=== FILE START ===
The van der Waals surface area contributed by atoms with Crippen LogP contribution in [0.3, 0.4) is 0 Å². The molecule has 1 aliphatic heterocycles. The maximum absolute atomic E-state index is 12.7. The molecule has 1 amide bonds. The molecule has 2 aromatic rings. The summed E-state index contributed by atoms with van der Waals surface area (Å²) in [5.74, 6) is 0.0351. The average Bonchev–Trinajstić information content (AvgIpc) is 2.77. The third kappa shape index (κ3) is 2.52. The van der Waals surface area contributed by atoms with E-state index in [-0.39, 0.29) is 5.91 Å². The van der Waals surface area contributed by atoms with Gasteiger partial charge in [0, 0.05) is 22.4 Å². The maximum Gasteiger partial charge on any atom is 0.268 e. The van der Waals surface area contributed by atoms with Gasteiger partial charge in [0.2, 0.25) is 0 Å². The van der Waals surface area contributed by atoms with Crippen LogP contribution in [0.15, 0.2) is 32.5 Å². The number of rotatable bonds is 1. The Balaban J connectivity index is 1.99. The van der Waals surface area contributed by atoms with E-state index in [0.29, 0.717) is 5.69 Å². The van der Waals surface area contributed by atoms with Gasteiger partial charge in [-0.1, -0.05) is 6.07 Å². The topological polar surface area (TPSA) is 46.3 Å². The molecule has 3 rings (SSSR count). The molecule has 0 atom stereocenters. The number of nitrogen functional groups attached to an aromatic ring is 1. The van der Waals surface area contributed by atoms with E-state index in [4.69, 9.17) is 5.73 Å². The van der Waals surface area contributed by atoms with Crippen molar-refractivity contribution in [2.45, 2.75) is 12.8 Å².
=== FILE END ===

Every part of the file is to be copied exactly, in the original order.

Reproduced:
The van der Waals surface area contributed by atoms with Crippen LogP contribution in [0.3, 0.4) is 0 Å². The molecule has 1 aliphatic heterocycles. The maximum absolute atomic E-state index is 12.7. The molecule has 1 amide bonds. The molecule has 2 aromatic rings. The summed E-state index contributed by atoms with van der Waals surface area (Å²) in [5.74, 6) is 0.0351. The average Bonchev–Trinajstić information content (AvgIpc) is 2.77. The third kappa shape index (κ3) is 2.52. The van der Waals surface area contributed by atoms with E-state index in [-0.39, 0.29) is 5.91 Å². The van der Waals surface area contributed by atoms with Gasteiger partial charge in [0, 0.05) is 22.4 Å². The maximum Gasteiger partial charge on any atom is 0.268 e. The van der Waals surface area contributed by atoms with Gasteiger partial charge in [0.2, 0.25) is 0 Å². The van der Waals surface area contributed by atoms with Crippen LogP contribution in [0.15, 0.2) is 32.5 Å². The number of rotatable bonds is 1. The Balaban J connectivity index is 1.99. The van der Waals surface area contributed by atoms with E-state index in [0.29, 0.717) is 5.69 Å². The van der Waals surface area contributed by atoms with Gasteiger partial charge in [-0.1, -0.05) is 6.07 Å². The topological polar surface area (TPSA) is 46.3 Å². The molecule has 3 rings (SSSR count). The molecule has 0 atom stereocenters. The number of nitrogen functional groups attached to an aromatic ring is 1. The van der Waals surface area contributed by atoms with E-state index in [4.69, 9.17) is 5.73 Å². The van der Waals surface area contributed by atoms with Crippen molar-refractivity contribution in [2.45, 2.75) is 12.8 Å².